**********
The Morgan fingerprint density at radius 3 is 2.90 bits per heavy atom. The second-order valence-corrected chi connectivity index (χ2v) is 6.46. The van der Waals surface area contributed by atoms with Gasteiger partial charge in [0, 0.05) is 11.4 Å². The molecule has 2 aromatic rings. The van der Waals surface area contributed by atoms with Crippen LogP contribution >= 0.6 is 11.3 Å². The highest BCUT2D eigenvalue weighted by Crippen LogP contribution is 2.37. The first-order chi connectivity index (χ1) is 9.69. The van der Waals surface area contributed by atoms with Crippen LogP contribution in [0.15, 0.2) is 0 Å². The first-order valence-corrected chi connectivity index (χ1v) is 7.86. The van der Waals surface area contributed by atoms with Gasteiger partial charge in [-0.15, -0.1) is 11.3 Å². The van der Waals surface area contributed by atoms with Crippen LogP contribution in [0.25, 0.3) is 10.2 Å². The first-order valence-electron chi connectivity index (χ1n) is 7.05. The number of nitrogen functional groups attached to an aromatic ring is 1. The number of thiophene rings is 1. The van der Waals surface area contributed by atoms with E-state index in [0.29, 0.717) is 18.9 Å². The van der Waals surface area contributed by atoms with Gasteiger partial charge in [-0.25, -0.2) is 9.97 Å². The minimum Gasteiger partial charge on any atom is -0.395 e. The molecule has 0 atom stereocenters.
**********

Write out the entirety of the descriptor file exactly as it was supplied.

The Morgan fingerprint density at radius 3 is 2.90 bits per heavy atom. The second-order valence-corrected chi connectivity index (χ2v) is 6.46. The van der Waals surface area contributed by atoms with Gasteiger partial charge in [0, 0.05) is 11.4 Å². The molecule has 2 aromatic rings. The van der Waals surface area contributed by atoms with Crippen LogP contribution >= 0.6 is 11.3 Å². The highest BCUT2D eigenvalue weighted by Crippen LogP contribution is 2.37. The first-order chi connectivity index (χ1) is 9.69. The van der Waals surface area contributed by atoms with Crippen LogP contribution in [0.15, 0.2) is 0 Å². The first-order valence-corrected chi connectivity index (χ1v) is 7.86. The van der Waals surface area contributed by atoms with Gasteiger partial charge in [-0.15, -0.1) is 11.3 Å². The van der Waals surface area contributed by atoms with Crippen LogP contribution in [0.25, 0.3) is 10.2 Å². The first-order valence-electron chi connectivity index (χ1n) is 7.05. The number of nitrogen functional groups attached to an aromatic ring is 1. The number of thiophene rings is 1. The van der Waals surface area contributed by atoms with E-state index in [0.29, 0.717) is 18.9 Å². The van der Waals surface area contributed by atoms with Gasteiger partial charge in [-0.25, -0.2) is 9.97 Å². The minimum Gasteiger partial charge on any atom is -0.395 e. The molecule has 0 atom stereocenters.